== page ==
Saturday in the Thirteenth Week of Ordinary Time

Matthew 18:21-35

Seventy Times Seven

Today we have another difficult lesson from our Lord, but one that brings great peace and comfort to those who live it.  It’s about forgiveness and how we as a forgiven people have been released to forgive others – and the consequences for not doing so.  I remember an older sister in Christ who told me that withholding forgiveness for others only poisons one’s own soul, and she was right.  (Please note that we are here speaking of personal relations and not how we are to handle matters in the church, which were covered yesterday.)

The account begins with Peter asking the Lord how many times he should forgive his brother, suggesting the generous number of seven.  Jesus responds, “I do not say to you seven times, but seventy times seven,” or “seventy-seven times,” depending on translation.  The point is not the number of times, be it 490 or 77, but continued forgiveness.  Then Jesus illustrates his teaching with a parable: A servant owes his master an insurmountable debt.  My Bible notes read that ten thousand talents is today’s equivalent of six billion dollars.  The master demands payment, even the selling of his wife and children.  The servant falls on his knees begging for time that he may pay his master all he owes – an impossible task.  The master forgives him the entire debt out of pity.  Then that same servant goes and finds a fellow-servant who owes him what my Bible notes say would be equal to about $12,000 today, a lot of money but insignificant compared to six billion.  Rather than showing compassion, he even clutches his fellow-servant by the throat, and then has him thrown in prison.  The other servants report this to the master who then condemns the first servant for not showing his fellow-servant the same mercy he had shown to him, and then has him thrown in prison.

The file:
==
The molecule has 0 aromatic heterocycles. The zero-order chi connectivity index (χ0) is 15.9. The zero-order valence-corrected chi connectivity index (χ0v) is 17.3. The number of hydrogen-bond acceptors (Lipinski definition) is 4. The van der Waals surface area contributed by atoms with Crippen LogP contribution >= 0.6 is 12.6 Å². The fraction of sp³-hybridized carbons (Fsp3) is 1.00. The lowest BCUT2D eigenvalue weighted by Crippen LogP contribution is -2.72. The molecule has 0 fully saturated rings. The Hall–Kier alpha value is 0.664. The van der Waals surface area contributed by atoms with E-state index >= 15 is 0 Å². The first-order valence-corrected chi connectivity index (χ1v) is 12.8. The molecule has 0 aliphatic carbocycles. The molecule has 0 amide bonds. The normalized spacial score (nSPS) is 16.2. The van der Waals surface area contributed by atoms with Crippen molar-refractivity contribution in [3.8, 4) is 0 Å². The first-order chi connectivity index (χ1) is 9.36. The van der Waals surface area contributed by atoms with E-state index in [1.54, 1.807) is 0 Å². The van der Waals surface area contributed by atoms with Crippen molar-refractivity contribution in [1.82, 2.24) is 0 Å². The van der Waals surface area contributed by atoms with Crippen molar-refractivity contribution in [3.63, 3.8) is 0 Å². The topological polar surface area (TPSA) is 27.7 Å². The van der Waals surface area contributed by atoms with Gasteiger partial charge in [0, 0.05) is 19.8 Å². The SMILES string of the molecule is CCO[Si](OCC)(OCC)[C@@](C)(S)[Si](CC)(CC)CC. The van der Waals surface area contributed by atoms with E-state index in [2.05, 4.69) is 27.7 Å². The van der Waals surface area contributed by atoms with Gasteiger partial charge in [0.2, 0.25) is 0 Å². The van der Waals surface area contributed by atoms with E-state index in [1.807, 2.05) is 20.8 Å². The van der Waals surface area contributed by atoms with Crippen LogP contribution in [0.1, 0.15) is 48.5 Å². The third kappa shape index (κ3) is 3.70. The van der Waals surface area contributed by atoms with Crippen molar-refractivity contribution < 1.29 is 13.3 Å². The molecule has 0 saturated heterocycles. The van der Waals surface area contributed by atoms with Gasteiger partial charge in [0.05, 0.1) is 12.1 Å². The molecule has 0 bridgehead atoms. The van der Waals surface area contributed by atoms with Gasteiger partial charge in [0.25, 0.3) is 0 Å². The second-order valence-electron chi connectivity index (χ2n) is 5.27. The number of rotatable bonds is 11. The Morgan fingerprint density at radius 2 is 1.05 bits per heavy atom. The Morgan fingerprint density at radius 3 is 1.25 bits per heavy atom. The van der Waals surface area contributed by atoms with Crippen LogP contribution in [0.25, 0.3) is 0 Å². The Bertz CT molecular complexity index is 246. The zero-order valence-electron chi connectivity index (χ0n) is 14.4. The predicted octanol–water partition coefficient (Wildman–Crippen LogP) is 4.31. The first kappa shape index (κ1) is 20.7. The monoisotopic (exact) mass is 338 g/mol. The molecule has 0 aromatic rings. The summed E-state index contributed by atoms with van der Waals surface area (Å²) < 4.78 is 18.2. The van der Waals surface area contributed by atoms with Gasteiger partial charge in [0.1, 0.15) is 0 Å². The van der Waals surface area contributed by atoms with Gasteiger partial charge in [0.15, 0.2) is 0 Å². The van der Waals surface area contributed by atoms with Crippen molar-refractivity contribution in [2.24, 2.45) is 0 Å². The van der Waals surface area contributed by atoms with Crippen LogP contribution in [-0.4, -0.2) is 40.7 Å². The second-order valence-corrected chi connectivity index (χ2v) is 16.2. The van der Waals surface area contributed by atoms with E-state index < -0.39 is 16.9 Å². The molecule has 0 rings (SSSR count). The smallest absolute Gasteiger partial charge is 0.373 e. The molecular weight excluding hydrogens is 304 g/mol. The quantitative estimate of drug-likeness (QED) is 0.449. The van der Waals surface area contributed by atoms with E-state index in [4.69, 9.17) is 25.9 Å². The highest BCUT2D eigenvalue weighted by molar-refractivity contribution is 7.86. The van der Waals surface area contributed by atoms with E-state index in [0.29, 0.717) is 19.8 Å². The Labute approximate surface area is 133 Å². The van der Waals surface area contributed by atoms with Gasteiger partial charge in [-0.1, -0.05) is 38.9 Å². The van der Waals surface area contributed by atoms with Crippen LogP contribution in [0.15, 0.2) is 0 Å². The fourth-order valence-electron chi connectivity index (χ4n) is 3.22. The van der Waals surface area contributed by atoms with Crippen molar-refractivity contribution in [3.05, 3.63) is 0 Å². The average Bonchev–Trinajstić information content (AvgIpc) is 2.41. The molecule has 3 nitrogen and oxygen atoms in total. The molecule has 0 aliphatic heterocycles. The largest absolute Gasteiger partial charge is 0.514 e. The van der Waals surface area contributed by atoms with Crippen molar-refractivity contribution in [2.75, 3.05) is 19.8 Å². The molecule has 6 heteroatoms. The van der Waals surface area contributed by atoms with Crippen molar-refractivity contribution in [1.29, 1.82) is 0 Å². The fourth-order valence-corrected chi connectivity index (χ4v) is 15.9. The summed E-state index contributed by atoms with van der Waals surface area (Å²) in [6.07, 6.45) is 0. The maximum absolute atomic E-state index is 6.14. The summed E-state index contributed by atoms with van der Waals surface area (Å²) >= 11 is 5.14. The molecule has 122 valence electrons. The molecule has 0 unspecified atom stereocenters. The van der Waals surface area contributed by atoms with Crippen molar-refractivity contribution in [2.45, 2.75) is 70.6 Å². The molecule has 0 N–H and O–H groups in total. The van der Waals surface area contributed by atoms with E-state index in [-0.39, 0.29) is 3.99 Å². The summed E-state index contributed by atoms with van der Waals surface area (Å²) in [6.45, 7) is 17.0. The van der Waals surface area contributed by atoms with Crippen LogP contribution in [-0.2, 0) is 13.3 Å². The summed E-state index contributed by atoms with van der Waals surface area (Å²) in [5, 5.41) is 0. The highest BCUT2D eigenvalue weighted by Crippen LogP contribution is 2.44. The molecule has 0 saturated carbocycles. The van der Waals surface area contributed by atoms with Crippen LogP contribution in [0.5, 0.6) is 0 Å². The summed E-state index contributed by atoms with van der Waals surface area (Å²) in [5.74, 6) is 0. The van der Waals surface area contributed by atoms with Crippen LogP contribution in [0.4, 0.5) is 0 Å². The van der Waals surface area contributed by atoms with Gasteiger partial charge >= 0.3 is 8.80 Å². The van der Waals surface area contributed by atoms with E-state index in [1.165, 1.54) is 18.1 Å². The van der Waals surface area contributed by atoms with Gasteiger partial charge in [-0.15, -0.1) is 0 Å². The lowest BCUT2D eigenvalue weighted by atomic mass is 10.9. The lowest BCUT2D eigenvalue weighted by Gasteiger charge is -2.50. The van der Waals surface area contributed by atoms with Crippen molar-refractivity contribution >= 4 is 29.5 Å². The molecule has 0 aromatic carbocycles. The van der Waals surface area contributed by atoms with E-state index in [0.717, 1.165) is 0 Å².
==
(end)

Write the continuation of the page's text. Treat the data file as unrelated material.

We see the obvious hypocrisy in this, but do we apply it to ourselves?  We are those who owe our Father a sum of money we could never repay.  Our sins reach the heights of heaven.  So who are we to hold other people’s sins over their heads?  It is true that Peter’s question and the parable itself speak of “brothers,” but we remember that our Lord pronounced forgiveness from the cross over Jews and Roman soldiers alike, even as he was dying (Luke 23:34).  The parable ends with: “So also my heavenly Father will do to every one of you, if you do not forgive your brother from your heart.”  Inability to forgive others is evidence that we have not experienced God’s forgiveness in our own lives.  Don’t poison your own heart; forgive!

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